This morning, during my usual run through the Garden of the Gods — a glorious, other-worldly landscape a scant half-mile from my doorstep — I slowed just long enough to wave at the snowy summit of Pikes Peak.
I waved at a mountain. I was — well — glad to see it, though I see it every day because this is where I live.
I have recently been having these spells: sudden, unreasoning happiness. Exuberance. Joy, even.
It’s a wonderful feeling, but at the same time, becoming Tigger feels a little disconcerting to someone who has spent much of her adult life as Eeyore. Ever the dour donkey, I have whiled away years of my life ruminating over what went wrong, what is currently going wrong and what will no doubt go wrong soon.
Look, it’s true: Lots does go wrong in the Hundred Acre Woods of our lives: The lover leaves. The job turns ugly. Bills accumulate. Health deteriorates. The people and animals we love die. It’s tough to be Tigger at such times.
But it’s tough for some of us to be Tigger even when things are going well. We seem born to the half-empty glass, and spend the rest of our lives draining it. I have strong matrilineal Eeyore genes, and have honed a propensity for negativity through decades of practice. I was born, too, with a proclivity for high emotion, and, in younger days, was seduced by the romance of darkness.
So, while I’m not sure what to make of my middle-aged Tigger — secretly, I was hoping for Owl — I doubt this is the end of Eeyore. Although it’s wrong to wed drastically different literary genres and tones, I present for your consideration the story of Dr. Jekyll and Mr. Hyde (though Tigger lacks the sophisticated ethics of the good doctor, and Eeyore the moral turpitude of the bad mister).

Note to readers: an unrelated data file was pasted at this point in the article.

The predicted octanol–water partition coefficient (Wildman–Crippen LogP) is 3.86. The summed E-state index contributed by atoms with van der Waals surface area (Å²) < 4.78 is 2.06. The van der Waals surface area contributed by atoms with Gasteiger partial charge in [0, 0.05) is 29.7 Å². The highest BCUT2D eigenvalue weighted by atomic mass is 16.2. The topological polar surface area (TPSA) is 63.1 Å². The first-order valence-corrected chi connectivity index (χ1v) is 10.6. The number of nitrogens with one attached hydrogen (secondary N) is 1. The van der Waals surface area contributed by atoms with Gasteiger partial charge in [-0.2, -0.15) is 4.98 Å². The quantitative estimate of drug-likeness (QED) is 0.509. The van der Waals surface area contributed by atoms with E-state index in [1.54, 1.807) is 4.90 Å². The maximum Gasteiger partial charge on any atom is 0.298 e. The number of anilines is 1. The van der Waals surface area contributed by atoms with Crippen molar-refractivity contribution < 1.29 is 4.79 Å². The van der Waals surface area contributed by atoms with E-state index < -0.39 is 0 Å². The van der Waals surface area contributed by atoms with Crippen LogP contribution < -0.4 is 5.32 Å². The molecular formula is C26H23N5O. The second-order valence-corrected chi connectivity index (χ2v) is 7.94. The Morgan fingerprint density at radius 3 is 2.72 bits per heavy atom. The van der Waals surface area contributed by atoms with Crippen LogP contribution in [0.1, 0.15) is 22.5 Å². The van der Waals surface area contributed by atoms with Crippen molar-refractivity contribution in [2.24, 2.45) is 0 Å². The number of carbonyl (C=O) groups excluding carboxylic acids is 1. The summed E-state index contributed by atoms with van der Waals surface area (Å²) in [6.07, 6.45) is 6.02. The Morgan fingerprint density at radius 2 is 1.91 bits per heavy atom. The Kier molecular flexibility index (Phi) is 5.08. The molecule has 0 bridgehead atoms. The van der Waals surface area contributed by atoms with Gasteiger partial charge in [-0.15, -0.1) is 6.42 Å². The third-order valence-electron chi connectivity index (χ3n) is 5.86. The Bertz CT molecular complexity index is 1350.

As you may recall, the clean-living, honorable Dr. Jekyll becomes the brutish, depraved Mr. Hyde by drinking one of those gurgling, smoking concoctions that exist only in old-movie laboratories. Drawn to the potency of his own darkness, Jekyll repeats the experiment, though it poisons his soul and destroys the lives of others. By the time he musters the strength and wisdom to dispose of the evil potion and turn toward the light, it’s too late. Dr. Hyde has become his default personality; the transformation occurs spontaneously and, eventually, in full view of his pursuers.
Here’s my favorite cinematic version, starring Spencer Tracy:
Eeyore-style negativity is a kind of Mister Hyde, an habitual way of being in the world that for some of us becomes automatic. If repetition is the key to learning, I have a lot of practice ahead of me before I fully realize Tigger. But it’s an indication of progress that I even think it possible.
Being present — staying put in this very moment — is crucial. I love how Buddhist teacher and author Pema Chodron (mostly Owl, with a generous dash of Tigger) recalls her own journey, here in an excerpt from her wonderful audio CD Getting Unstuck:
Glad to be alive. It’s a strange notion to my Eeyore, who is suspicious of the exuberant newcomer. An excerpt from A.A. Milne’s The House at Pooh Corner:
“Eeyore walked all round Tigger one way, and then turned and walked round him the other way.
‘What did you say it was?’ he asked.
‘Ah!’ said Eeyore.
‘He’s just come,’ explained Piglet.
‘Ah!” said Eeyore again.
He thought for a long time and then said: ‘When is he going?'”
Never, I hope. Never.